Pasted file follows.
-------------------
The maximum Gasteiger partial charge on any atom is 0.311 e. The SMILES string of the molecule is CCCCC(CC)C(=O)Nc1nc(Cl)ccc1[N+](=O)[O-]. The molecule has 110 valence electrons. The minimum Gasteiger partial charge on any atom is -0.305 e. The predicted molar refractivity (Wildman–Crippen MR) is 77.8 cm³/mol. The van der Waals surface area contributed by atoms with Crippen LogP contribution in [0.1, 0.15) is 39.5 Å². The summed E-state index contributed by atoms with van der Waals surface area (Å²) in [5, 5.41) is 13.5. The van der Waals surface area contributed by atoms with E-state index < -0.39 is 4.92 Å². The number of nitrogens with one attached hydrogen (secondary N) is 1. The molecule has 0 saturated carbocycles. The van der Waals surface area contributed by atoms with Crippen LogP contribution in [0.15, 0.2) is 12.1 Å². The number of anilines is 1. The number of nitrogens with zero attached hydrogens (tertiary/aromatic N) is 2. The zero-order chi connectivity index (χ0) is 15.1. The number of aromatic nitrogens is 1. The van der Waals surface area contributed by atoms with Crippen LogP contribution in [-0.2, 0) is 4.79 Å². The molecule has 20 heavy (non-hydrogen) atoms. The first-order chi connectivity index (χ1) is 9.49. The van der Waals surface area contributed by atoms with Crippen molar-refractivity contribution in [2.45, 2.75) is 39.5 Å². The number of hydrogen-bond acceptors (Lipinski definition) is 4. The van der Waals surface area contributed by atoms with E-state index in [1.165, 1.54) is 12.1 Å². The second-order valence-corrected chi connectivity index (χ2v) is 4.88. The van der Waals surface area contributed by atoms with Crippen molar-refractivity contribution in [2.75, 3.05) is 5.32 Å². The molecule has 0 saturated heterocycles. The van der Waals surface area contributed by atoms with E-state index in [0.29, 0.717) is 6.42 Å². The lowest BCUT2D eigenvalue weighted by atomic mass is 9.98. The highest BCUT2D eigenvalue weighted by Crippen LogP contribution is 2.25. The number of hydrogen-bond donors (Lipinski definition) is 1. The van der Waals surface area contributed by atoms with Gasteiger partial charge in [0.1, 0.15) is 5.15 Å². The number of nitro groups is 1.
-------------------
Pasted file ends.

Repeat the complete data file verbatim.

The maximum Gasteiger partial charge on any atom is 0.311 e. The SMILES string of the molecule is CCCCC(CC)C(=O)Nc1nc(Cl)ccc1[N+](=O)[O-]. The molecule has 110 valence electrons. The minimum Gasteiger partial charge on any atom is -0.305 e. The predicted molar refractivity (Wildman–Crippen MR) is 77.8 cm³/mol. The van der Waals surface area contributed by atoms with Crippen LogP contribution in [0.1, 0.15) is 39.5 Å². The summed E-state index contributed by atoms with van der Waals surface area (Å²) in [5, 5.41) is 13.5. The van der Waals surface area contributed by atoms with E-state index < -0.39 is 4.92 Å². The number of nitrogens with one attached hydrogen (secondary N) is 1. The molecule has 0 saturated carbocycles. The van der Waals surface area contributed by atoms with Crippen LogP contribution in [0.15, 0.2) is 12.1 Å². The number of anilines is 1. The number of nitrogens with zero attached hydrogens (tertiary/aromatic N) is 2. The zero-order chi connectivity index (χ0) is 15.1. The number of aromatic nitrogens is 1. The van der Waals surface area contributed by atoms with Crippen LogP contribution in [-0.2, 0) is 4.79 Å². The molecule has 20 heavy (non-hydrogen) atoms. The first-order chi connectivity index (χ1) is 9.49. The van der Waals surface area contributed by atoms with Crippen molar-refractivity contribution in [2.45, 2.75) is 39.5 Å². The number of hydrogen-bond acceptors (Lipinski definition) is 4. The van der Waals surface area contributed by atoms with E-state index in [1.165, 1.54) is 12.1 Å². The second-order valence-corrected chi connectivity index (χ2v) is 4.88. The van der Waals surface area contributed by atoms with Crippen molar-refractivity contribution in [2.75, 3.05) is 5.32 Å². The molecule has 0 saturated heterocycles. The van der Waals surface area contributed by atoms with E-state index in [0.29, 0.717) is 6.42 Å². The lowest BCUT2D eigenvalue weighted by atomic mass is 9.98. The highest BCUT2D eigenvalue weighted by Crippen LogP contribution is 2.25. The number of hydrogen-bond donors (Lipinski definition) is 1. The van der Waals surface area contributed by atoms with Gasteiger partial charge in [0.1, 0.15) is 5.15 Å². The number of nitro groups is 1.